I think it is also very true about name dropping too. Most people I know who know key people don’t do it. It is a trust thing with key relationships.

    Mike.
    http://www.DeadlyViper.org

  10. I agree that, “Networking isn’t all about getting to know people who can just provide direct value.” Most of the people you already know (and their close friends) share the world you live in. They can’t supply anything new because they occupy the same space and know the same things you do. It’s the most tenuous connections (i.e. my colleague’s brother’s barber’s aunt) that offer the most valuable new opportunities. Because the worlds we inhabit are so different.

    For example, if all you know is web design, you probably have a lot of techie friends. Say one of your buddy’s friends, Bob, is a realtor. If you network with the goal of developing a personal connection with everyone, you might have learned that Bob’s circle of friends includes every local realtor within 1,000 miles. And all of his realtor friends wish they had a nice clean website to put on their business card.

    That business opportunity wouldn’t have come up if all you aimed for was direct value when meeting Bob. Instead you connected with him and he shared his contacts with you.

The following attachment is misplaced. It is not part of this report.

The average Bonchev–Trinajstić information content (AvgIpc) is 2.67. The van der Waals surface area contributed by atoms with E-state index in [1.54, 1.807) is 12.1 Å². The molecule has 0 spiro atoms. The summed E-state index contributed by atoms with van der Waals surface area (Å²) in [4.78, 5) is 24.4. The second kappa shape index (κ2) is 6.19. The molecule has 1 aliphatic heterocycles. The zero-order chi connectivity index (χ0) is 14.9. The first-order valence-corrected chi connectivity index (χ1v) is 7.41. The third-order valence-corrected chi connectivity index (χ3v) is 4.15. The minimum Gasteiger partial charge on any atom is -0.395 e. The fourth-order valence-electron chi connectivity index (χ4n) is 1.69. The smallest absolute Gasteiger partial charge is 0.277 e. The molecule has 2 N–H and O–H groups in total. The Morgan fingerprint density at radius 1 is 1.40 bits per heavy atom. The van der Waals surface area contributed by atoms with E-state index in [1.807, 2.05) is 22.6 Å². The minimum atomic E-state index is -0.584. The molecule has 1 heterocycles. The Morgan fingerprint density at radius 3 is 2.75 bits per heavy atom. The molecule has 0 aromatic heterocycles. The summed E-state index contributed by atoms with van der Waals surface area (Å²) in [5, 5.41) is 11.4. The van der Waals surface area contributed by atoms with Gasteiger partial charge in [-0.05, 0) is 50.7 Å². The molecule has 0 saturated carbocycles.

Without meeting people outside our normal circles, it’s easy to not see what opportunities we’re missing.

    – Pete Kistler

    Director, Brand-Yourself.com
    Brand-Yourself.com Blog

  11. Be the one to be known. The one who even when you are boring, people think its their fault.
    If you go around analysing peoples worth you’ll get spotted and avoided very quickly.
    There is an art- no a gift in being no kicking and screamingly interesting and its being interested and being seen to be interested and importantly getting joy from everything and everyday. THEN, everyone wants a part of YOU. The Baldchemist

  12. I believe it was MSN who did this, correct me if I’m wrong, but there was a study done saying that we are all within 6 degrees of each other. For example, if I would go through 6 people, I would get to Obama. Amazingly difficult to prove, concept seems valid. But with that in mind, you can network with very successful people if you wanted to.

  13. I don’t want to know too many people, because I am tired of communicating with people, especially boring people. So I’d rather spend my time on my business, other than make friends with others.

    But sometimes I do feel it is a great thing to have some friends.

  14. I believe it was MSN who did this, correct me if I’m wrong, but there was a study done saying that we are all within 6 degrees of each other.